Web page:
Review: Bob Stevenson by Richard Wiley (Korea)

bob-stevenson

Bob Stevenson (novel)
by Richard Wiley (Korea 1967-69)
Bellevue Literary Press, 2016
221 pages
$16.99 (paperback)

Reviewed by Ann Neelon (Senegal 1978-79)

Up until reading Richard Wiley’s new novel Bob Stevenson, I had not given much thought to Robert Louis Stevenson since my sons, now in their early twenties, were in the first and third grades.  Alas, both, as I recall, proved equally determined to process through the Murray Elementary School auditorium brandishing Treasure Island in the “Books Alive” parade that serves in our system as a reasonable facsimile of a Halloween event.  (I live in a part of the country where enough evangelical Christians write off Halloween as devil worship that bona fide Halloween parties are not allowed in the schools).  I finally managed to talk one of them into dressing up as Robin Hood instead of Long John Silver, but it wasn’t easy.

Suffice it to say that Wiley takes Treasure Island off the dusty shelf of the late 19th century and translates its transgressive pirate allure in daring and illuminating ways for 21st-century readers.  The BBC’s updating of Arthur Conan Doyle’s classic detective stories, with Benedict Cumberbatch playing Sherlock Holmes as a cheeky, high-functioning sociopath as capable of fending off cyber attackers as traditional thugs, may have set a precedent. Readers who grew up, as I did, loving Stevenson, will be amply rewarded, while those who somehow missed out on him will find good reason to accept Wiley’s compelling invitation to take him on, albeit a little later in life than is the norm.

The drama begins with psychiatrist Dr. Ruby Okada bumping into a man with a Scottish accent in the elevator as she exits the office one evening. She is en route to meet a colleague who hopes to pick her brain about “the strange case of Archie B. Billingsly.” “To know something nearly by heart has its ups and downs,” the man tells Ruby, “for hardship resides in the nearly part.” Nothing could be closer to the truth, for indeed the man is Billingsly himself, who suffers from multiple dissociative disorders. In the elevator, he is nearly Bob Stevenson, the author of Treasure Island, while at other moments, he is nearly one of its characters, Dr. Livesey or Long John Silver.  Nor, as someone whose grandmother, Anna Stevenson Billingsly required him to recite Robert Louis Stevenson by memory, is he forced to limit himself to a single Stevenson novel. He also passes himself off as Henry Hyde, an amalgam of the title characters in The Strange Case of Dr. Jekyll and Mr. Hyde, who are two manifestations of the same person, one of them a murderer.  In short, in Wiley’s novel, the buried treasure is not gold coins but the secrets to Billingsly’s mental health.  It is imperative that they be discovered ASAP because Dr. Ruby Okada’s three-week tryst with Bob Stevenson has left her pregnant with Billingsly’s child.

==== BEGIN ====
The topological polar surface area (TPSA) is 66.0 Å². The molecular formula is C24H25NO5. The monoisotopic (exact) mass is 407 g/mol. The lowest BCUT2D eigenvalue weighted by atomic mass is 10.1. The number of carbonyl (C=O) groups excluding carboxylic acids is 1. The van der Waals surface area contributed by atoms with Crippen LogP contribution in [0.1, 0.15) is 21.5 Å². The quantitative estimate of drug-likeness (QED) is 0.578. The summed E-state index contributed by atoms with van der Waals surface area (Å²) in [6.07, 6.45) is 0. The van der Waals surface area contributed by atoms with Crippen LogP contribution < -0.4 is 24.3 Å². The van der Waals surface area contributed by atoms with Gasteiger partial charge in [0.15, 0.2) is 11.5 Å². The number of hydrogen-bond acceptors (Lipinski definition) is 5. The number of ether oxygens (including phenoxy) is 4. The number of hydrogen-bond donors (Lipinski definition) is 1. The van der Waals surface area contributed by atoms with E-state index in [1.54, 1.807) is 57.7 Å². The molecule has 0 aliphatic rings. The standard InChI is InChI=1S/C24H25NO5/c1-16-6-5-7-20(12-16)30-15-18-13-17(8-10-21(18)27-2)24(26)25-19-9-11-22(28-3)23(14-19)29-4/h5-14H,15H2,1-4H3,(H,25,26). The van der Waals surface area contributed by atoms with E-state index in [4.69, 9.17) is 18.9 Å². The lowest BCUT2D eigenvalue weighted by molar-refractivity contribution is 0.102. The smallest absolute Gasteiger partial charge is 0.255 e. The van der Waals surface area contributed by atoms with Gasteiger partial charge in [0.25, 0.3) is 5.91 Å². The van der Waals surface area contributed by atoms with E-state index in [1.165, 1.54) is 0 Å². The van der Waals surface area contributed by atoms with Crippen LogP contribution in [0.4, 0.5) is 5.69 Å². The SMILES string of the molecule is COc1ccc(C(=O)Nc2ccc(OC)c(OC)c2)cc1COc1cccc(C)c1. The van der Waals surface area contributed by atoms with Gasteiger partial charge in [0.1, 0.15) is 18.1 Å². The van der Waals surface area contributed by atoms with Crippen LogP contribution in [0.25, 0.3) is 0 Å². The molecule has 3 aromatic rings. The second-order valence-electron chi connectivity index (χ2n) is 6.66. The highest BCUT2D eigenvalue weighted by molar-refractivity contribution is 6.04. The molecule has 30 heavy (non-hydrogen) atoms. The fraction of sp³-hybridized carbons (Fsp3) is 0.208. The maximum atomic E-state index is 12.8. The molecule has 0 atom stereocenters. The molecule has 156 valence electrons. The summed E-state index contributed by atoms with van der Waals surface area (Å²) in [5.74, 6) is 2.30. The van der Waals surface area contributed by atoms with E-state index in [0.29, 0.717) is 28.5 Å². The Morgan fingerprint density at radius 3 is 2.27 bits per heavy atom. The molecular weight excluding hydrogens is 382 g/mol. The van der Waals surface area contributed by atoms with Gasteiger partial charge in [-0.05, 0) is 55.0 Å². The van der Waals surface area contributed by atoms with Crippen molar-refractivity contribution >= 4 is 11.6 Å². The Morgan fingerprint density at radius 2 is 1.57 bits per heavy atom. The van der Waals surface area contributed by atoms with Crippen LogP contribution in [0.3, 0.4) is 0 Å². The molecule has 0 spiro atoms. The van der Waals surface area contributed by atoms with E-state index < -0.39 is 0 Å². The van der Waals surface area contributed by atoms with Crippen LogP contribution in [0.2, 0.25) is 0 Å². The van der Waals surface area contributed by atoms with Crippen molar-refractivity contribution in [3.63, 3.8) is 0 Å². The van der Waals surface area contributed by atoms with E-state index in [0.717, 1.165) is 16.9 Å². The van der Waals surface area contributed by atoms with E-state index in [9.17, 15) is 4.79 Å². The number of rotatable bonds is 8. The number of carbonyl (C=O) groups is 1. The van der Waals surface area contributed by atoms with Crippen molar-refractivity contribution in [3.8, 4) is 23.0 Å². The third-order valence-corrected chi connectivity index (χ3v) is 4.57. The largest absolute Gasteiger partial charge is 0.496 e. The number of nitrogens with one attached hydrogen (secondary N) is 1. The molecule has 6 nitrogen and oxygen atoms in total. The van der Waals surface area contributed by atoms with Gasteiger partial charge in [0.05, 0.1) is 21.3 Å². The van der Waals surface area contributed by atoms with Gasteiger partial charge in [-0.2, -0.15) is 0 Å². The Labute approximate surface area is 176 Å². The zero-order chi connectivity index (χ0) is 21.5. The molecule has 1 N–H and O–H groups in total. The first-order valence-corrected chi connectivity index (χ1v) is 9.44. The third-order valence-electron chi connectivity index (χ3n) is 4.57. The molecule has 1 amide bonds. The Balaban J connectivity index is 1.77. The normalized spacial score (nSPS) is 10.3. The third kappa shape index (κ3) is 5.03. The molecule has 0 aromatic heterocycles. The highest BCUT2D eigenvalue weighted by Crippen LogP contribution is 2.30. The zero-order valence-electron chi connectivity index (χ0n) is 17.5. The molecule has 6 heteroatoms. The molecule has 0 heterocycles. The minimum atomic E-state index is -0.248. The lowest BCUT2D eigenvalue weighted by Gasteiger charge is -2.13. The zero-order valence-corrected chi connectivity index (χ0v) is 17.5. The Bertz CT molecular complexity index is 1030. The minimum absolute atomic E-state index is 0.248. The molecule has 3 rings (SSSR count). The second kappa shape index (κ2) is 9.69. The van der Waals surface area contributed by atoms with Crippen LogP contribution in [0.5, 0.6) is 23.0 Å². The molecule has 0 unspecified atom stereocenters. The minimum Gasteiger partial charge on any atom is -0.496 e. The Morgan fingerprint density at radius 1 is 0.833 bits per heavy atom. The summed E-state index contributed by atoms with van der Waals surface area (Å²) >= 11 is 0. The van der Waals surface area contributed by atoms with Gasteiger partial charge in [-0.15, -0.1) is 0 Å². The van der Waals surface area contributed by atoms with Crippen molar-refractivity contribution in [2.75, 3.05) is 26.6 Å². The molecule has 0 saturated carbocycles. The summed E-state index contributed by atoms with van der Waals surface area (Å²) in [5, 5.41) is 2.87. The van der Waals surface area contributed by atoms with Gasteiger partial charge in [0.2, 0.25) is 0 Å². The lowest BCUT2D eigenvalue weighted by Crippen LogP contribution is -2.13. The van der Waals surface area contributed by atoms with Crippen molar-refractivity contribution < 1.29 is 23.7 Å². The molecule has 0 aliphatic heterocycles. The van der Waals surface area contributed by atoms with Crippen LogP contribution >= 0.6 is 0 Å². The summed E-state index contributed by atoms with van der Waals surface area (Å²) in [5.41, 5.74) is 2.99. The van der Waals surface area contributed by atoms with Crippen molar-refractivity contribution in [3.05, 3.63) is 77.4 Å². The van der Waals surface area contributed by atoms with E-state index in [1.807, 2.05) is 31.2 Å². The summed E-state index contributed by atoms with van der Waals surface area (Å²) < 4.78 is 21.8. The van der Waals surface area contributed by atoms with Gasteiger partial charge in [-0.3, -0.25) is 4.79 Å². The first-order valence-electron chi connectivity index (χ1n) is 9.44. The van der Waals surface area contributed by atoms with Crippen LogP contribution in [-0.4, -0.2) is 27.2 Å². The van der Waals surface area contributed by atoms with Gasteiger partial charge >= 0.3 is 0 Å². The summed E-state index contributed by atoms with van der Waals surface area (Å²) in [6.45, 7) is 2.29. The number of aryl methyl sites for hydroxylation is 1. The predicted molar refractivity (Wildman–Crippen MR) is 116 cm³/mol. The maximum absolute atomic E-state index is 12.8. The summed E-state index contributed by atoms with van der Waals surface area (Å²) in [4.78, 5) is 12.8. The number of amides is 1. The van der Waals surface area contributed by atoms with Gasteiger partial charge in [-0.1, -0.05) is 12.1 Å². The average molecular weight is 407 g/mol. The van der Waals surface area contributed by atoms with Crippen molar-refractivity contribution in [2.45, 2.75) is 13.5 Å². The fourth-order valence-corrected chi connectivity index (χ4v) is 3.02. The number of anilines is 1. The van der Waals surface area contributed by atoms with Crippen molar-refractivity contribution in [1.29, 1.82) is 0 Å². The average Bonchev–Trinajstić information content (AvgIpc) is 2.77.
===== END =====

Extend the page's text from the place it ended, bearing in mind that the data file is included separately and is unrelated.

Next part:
Somehow, in reading Bob Stevenson, I flashed back to reading John Irving’s The World According to Garp when it came out in the late 70’s.  Bob Stevenson is s kindler, gentler novel, and Dr. Ruby Okada only goes so far as a parallel to Jenny Fields, the nurse who becomes Garp’s mother by inseminating herself with the semen of a brain-damaged combat veteran and is later embraced as a feminist icon for having opted to raise her son alone. Still, I see some connections between the two novels in terms of the high imaginative pitch of their characterization. Once, like Pascal with God, I went with the “wager”—why not buy into the characters, as farfetched as they might be, because I have nothing to lose—I had no trouble moving forward. In addition to Ruby and Archie B. Billingsly, the motley crew includes Gerard, Ruby’s Down syndrome assistant who thrives on an obsession with Hal Holbrook; Gabriel Utterson, Archie’s attorney, who drives around New York City in an old London taxi, as if to hammer home the connection between him and his namesake, the lawyer in The Strange Case of Dr. Jekyll and Mr Hyde; Bette, an outlier psychiatrist and former colleague of Ruby’s, who turns to Joseph Campbell in a pinch to help with diagnoses; and Kenji Okada, Ruby’s Japanese father, an artist who changed his luck in his youth by carving a Noh mask of a “round-faced woman with weirdly bobbed hair and a faraway look in her eyes.”

In part because Kanji Okada’s Noh mask is such an animating presence, I found myself, in reading the novel, making comparisons with watching “Spirited Away” or and/or other Hayao Miyazaki films.  Also in evidence are childlike wonder, especially as provided by Gerard; a sense of phenomenal psychological adventure; and animals such as Guido the cat and Francesca the dog as spirit guides.  There is a sense, too, that Ruby’s wrong turn in hooking up with Billingsly just might turn out in the long run to be the exact right one.

Despite its provenance, Bob Stevenson couldn’t be further from the civilizing influences and idealized codes of the Victorian age.  There is not an ounce of mustiness about it. Its mystery, while delineated to some degree in terms of the detective genre, does not conform to it. The mystery is a spiritual one, with love at its heart.  I highly recommend the novel to all comers.

Ann Neelon is the author of Easter Vigil, which won both the Anhinga Prize for Poetry and the Returned Peace Corps Volunteer Writers and Readers Award. After over six years of directing the low-residency MFA program in creative writing at Murray State University, she just stepped down and is looking forward to having more time to write. 

 

 

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